7 Tips For Dealing With An Affair Often times when an affair happens, you may be the last to know. Use these tips to regain yourself and get a grasp on your marriage. BY SHARON M. RIVKIN, MA, MFT
Once you find out about yourself, it's important to take the proper steps to move forward.
Usually weíre surprised by an affair because weíve ignored the early warning signs, such as arguments that never got resolved, or built-up feelings of resentment due to diminishing communication and emotional and sexual interest. We donít realize that these are the seeds of affairs. We donít take these signs seriously because we think the issues will go away or resolve themselves. But they donít. They unconsciously build momentum, and before we know it, we have found out that our partner has cheatedÖwithout us even knowing the marriage was in trouble.
No matter what your situationóif you did or didnít know about the affair, or if you didnít even know you had marriage problemsóyou donít have to blame and shame yourself. Instead, take the feelings of betrayal, doubt and insecurity and learn about yourself. You may be rolling your eyes and saying, "Why do I want to learn about myself? I want to know why it happened, and why I didnít know!" Learning about you takes the focus off of your spouse and enables you to regain your self-worth and stop questioning every decision and choice youíve ever made.
Here are seven tips to take action now that you know about the affair:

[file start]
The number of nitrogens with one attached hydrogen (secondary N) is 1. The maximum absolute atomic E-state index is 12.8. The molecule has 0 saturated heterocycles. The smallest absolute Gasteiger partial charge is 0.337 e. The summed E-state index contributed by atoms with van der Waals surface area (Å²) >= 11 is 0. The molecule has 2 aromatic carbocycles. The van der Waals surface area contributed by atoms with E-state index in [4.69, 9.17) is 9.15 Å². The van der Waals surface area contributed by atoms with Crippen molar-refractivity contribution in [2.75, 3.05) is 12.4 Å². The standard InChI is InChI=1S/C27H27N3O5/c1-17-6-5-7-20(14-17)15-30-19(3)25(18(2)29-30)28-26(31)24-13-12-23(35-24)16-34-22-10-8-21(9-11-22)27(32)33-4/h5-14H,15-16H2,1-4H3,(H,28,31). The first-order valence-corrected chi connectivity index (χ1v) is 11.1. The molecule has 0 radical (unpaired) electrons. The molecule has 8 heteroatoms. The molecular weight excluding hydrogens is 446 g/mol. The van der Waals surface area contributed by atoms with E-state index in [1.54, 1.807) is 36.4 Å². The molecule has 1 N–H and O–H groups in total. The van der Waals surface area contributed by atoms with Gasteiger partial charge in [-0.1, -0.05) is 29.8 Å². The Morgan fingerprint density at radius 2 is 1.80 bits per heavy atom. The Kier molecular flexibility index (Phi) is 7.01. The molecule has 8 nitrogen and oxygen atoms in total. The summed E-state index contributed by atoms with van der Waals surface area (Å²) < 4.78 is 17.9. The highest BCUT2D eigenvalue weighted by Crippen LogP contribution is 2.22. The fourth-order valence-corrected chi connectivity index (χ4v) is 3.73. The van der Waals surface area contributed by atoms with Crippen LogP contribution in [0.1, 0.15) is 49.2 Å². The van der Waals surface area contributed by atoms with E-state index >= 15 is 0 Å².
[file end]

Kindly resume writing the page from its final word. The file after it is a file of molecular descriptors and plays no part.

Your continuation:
1. Donít blame yourself.
2. Donít dwell. Move beyond the wonderment of why you didnít know and begin the healing process by using the next five steps.
3. Expect an emotional rainbow. Know that youíll go through many stages of grief ranging from anger, sadness, relief and even feelings of love for your spouse. Donít be surprised if passion and excitement are reignited after an affair.
4. Use this crisis as a time to look within. Look at the history of the relationship. See where you knew something was wrong and how you ignored it, or thought you had dealt with it.
5. Learn from what happened. How can you change your beliefs and patterns so that you are aware and can effectively address your fights and disagreements? Unresolved issues can lead to affairs because partners feel helpless and hopeless to connect with each other, thereby leaving the door open to seek connection elsewhere.
6. Formulate a good support system for yourself. You want to gather a group of people you can trust so you can voice your emotions immediately. Getting support at these times is critical because supportive friends and family can help you to feel better about yourself and cofirm that youíre not alone.
7. The pain may require professional help. If your feelings are severe and you find yourself in a depression, or with constant anxiety and/or hopelessness, seek professional help. The quicker you get help, the sooner you will feel better about yourself and develop new tools to deal with your feelings of betrayal. Donít wait!
This may seem like the end of the world, but itís really a new beginning. Itís an opportunity for growth and change within yourself and your marriage. Remember, stagnation kills relationships, but change keeps them alive. The more conscious we can become of our own patterns and those of our spouse, the better chance we have of not being the last to know.
Sharon M. Rivkin, Marriage and Family Therapist, and author of "The First Argument: Cutting to the Root of Intimate Conflict," (www.thefirstargument.com) has worked with couples for 25-plus years. Her unique insight into the first argument was featured in "O: The Oprah Magazine" and "Readerís Digest," and has attracted people throughout the U.S. and abroad for consultation, workshops, and courses. For more information on Sharon Rivkin visit www.sharonrivkin.com.